The researchers found that the presence of the biomaterials alone modulated embryoid body differentiation, but did not adversely affect cell viability. Compared to typical delivery methods, providing differentiation factors -- retinoic acid, bone morphogenetic protein 4 (BMP4) and vascular endothelial growth factor (VEGF) -- via microparticles induced changes in the gene and protein expression patterns of the aggregates.
By including tiny magnetic particles into the embryoid bodies during formation, the researchers also found they could use a magnet to spatially control the location of an aggregate and its assembly with other aggregates. The magnetic particles remained entrapped within the aggregates for the duration of the experiments but did not adversely affect cell viability or differentiation.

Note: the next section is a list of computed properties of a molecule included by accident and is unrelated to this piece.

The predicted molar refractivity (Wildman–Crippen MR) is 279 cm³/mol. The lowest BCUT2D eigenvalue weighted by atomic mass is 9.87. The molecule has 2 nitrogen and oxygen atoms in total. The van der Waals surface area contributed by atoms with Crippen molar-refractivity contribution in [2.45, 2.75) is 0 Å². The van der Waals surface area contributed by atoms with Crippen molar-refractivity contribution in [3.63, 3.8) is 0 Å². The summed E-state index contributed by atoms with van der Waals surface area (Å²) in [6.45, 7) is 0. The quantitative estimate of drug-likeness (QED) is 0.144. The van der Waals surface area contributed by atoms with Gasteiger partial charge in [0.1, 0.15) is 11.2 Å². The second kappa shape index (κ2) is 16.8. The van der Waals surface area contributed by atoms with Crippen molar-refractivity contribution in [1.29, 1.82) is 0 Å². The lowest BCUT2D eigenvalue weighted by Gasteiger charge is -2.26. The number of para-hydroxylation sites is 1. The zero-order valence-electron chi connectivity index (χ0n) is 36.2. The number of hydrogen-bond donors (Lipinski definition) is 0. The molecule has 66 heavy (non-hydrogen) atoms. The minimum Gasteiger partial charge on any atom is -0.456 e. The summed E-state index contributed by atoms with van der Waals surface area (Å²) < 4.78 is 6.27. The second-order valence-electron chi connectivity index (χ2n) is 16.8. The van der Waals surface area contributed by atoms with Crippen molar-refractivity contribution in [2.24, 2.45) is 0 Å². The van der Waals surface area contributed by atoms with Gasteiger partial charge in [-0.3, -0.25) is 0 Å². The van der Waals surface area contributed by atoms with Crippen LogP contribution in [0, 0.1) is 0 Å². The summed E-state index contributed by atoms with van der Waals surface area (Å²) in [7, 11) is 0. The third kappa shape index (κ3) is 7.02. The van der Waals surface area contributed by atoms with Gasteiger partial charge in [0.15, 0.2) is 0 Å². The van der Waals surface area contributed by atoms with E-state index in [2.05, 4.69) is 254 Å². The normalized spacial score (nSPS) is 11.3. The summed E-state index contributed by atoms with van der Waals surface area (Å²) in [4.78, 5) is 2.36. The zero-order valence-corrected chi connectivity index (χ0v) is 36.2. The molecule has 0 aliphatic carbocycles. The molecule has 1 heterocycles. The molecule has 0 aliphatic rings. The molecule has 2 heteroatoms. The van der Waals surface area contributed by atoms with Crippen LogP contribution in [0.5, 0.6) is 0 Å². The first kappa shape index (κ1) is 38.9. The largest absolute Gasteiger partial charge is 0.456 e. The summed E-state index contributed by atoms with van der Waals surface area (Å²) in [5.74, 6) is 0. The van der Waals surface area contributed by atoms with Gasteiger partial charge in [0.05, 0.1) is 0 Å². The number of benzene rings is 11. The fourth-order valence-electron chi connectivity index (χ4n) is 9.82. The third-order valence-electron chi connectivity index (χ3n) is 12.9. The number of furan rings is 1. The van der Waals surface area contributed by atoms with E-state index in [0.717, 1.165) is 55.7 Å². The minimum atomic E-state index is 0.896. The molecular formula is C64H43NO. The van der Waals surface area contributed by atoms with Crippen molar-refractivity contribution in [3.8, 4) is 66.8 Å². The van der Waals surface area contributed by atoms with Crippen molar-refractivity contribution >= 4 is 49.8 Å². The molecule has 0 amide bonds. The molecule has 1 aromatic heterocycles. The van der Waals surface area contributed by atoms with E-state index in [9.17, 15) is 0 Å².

"With biomaterial and magnetic microparticles, we are beginning to be able to recreate the types of complex geometric patterns seen during early development, which require multiple cues at the same time and the ability to spatially and temporally control their local presentation," noted McDevitt.
While microparticles can be used to control differentiation by regulating the local environment, other methods exist to control differentiation through the global environment. Experiments by McDevitt and biomedical engineering graduate student Melissa Kinney have
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Georgia Institute of Technology Research News